In the existing taxation systems under the treaties, there has been tax credits allowed to be utilized against the taxes to be paid in the country where the service provider resides. The question remains not answered if the DST tax paid is not a final tax and its credit will be used at some stage or forfeiture for good. 

As a taxation pundit the below questions would help us think forth on the taxations systems of the Digital service tax which have been introduced for the purposes of revenue mobilization and generation by our states

  1. Do you think that the Digital service tax, which have been introduced, should continue to suffice or operate? 
  2. Should the OECD normalize and pass a resolution under its BEPs:
  3. Do you think the existing DST would be cancelled at the consensus level and what will happen to the already collected taxes under DST:
  4. Do you think the tax if any collected already should be refunded to the taxpayers and if so, what was then the essence of the interim measures for such?

How will BEPS under OECD help to normalize the taxation of the Digital Economy?

The OECD came up with 15 Action Plans that are concerned with the digital economic activities, in the context of erosion of the tax imposition popularly known as the Base erosion and profit shifting where by Action #1 was to address the tax challenges of the digital economy. 

The main cause is to identify the main difficulties that the digital economy poses for the application of existing international tax rules and develop detailed options to address these difficulties. Other Actions ranging from 2-15 are also paramount in multinational transactions. 

DST Incidence/ who is the ultimate person to pay for DST?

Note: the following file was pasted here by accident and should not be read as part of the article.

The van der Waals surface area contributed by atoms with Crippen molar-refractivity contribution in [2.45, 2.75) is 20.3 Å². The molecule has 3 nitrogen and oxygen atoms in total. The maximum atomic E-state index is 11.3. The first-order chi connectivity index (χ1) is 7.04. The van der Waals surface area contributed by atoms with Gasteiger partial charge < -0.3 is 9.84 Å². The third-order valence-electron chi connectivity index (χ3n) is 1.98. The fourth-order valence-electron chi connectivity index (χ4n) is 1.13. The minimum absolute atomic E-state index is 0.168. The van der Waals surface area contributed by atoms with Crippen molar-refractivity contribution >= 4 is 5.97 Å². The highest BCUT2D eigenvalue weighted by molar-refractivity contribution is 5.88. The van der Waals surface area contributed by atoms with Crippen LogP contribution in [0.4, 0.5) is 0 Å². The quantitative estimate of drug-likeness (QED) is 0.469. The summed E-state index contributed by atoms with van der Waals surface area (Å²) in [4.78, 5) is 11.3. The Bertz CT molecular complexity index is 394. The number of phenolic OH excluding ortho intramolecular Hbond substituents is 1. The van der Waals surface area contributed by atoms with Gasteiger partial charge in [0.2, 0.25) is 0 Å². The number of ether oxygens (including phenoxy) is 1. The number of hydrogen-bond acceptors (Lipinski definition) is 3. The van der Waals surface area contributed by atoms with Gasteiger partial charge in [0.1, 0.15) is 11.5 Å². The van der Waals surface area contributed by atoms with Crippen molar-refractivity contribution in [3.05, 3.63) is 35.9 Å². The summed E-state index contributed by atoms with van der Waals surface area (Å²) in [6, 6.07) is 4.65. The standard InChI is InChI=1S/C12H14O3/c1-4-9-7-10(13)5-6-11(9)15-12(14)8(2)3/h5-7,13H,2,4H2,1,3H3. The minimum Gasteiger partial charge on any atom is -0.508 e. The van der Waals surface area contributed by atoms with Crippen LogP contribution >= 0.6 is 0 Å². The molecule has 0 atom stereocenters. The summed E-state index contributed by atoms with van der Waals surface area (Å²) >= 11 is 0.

Like seen and observed in other tax heads, it is the final consumer who pays the taxes. Take for instance in VAT trail, all the intermediaries are agents who collect theses taxes on behalf of any government. The Input and output phenomena is benefited by these agents but the consumer who does not claim back these taxes is the one who really pays for such taxes.

It has been seen that taxes on gasoline, alcohol and other beverages, steel and the rest are borne by the final consumer. Therefore in view regarding the DST, it will be the consumers in the user country who will bear the tax burden because the prices are raised to factor in the DST rate imposed. Therefore, it is a consumption tax, where by the more you consume a product or service the more you pay such a tax and vice versa, hence, it can typically be referred to as it is a regressive tax. 


The Regulatory policies being made and those to be made be it in Uganda or other countries  the policy makers  must bear in mind that the digital tax policy is very much needed in order to increase the state revenue.

These must be aligned with the structural, economic and long-term goals or policies. In addition, these must comply with the canons or principles of taxation. Any arbitrary tax policy can be detrimental to the country as it can cause massive economic distortions there by hindering the economic growth and state revenue generation